Against this, Heidegger tries (in various ways) to get us to see that our ability to judge at all, rightly or wrongly, is possible only because of our "disclosedness": there is a binary hiddenness/revealedness to the entities uncovered in our being-in-the-world which is more primordial than explicit judgements, and our ability to say anything (truely or falsely) by means of concatenated strings depends on it. The appearance that the binary true-false predicates of truth could be added onto a language which was antecedently understood thus covered up the fact that the language was understood only against a background of some such disclosedness, which should itself be apprehended in a discussion of truth and falsity, as its binary and the true-false binary are kin. The "common understanding" that allows concatenated strings of signs to be regarded as "saying something (in a language)", and to take these independently-intelligible relations as a foundation for work in semantics, can only be achieved by a "leveling off" which occludes the fact that we symbolize only in the course of our lives together, and that we leave things unsaid if we insist on treating language solely in terms of signs, sets, and satisfaction-relations. Signs "in the language" have the set-theoretic relations they are established to have in the set-theoretic universe; symbols have meanings only in our life together.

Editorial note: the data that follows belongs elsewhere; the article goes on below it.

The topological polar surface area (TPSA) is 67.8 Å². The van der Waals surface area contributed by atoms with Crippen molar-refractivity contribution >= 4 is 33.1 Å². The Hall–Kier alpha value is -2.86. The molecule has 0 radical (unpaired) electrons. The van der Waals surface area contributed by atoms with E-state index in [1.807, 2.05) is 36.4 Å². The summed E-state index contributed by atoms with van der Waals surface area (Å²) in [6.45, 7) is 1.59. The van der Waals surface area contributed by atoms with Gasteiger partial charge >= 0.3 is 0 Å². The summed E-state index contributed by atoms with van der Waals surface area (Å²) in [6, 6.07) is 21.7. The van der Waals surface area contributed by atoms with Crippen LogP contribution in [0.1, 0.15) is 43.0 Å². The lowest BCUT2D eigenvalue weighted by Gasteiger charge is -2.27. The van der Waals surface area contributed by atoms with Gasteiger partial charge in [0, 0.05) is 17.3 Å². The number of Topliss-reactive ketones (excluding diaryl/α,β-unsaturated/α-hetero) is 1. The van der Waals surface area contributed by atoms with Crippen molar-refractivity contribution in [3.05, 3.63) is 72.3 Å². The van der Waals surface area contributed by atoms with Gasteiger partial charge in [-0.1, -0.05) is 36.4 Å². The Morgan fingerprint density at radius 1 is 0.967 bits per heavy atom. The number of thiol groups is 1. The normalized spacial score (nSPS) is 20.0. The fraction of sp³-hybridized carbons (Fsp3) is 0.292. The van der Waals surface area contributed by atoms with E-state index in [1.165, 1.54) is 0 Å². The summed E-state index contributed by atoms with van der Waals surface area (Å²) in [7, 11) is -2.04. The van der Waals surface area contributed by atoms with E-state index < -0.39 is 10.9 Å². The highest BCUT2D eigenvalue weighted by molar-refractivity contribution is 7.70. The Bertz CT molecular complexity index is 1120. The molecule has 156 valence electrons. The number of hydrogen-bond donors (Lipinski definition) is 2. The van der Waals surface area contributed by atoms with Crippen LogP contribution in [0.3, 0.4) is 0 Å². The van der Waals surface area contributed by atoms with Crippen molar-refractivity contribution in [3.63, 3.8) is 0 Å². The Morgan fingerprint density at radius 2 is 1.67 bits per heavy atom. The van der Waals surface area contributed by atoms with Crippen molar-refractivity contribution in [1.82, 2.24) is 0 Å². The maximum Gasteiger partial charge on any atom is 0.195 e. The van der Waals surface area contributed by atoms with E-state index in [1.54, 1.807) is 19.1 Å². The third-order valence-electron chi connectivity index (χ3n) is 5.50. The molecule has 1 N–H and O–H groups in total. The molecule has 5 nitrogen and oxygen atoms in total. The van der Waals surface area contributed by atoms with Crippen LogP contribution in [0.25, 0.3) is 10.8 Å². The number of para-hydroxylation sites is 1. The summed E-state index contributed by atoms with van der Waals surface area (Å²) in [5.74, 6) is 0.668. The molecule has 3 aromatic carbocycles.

So, it seems to me that Heidegger was concerned with clarifying our concepts (our thoughts) and the words we use to express them; if it is necessary to any analytic/continental distinction that Heidegger be opposed to the "analytic" group, then Dummett's quote does not give us such a distinction.


skholiast said...

Sorry to be so tardy commenting on this post. The passage you note in Heidegger ('the force of the most elemental words...') is, I believe, noted by Rorty in Contingency, Irony, Solidarity as evidence for his reading of Heidegger as thinking that in some sense there was something special about the phonemes themselves. Rorty certainly thinks that Heidegger did not avoid "word-mysticism."

Daniel Lindquist said...

I think that reading Heidegger as interested in the phonemes has to be a joke: trivially, he's interested in both the German and Greek versions of words (and the Latin, derisively), and those have different phonemes.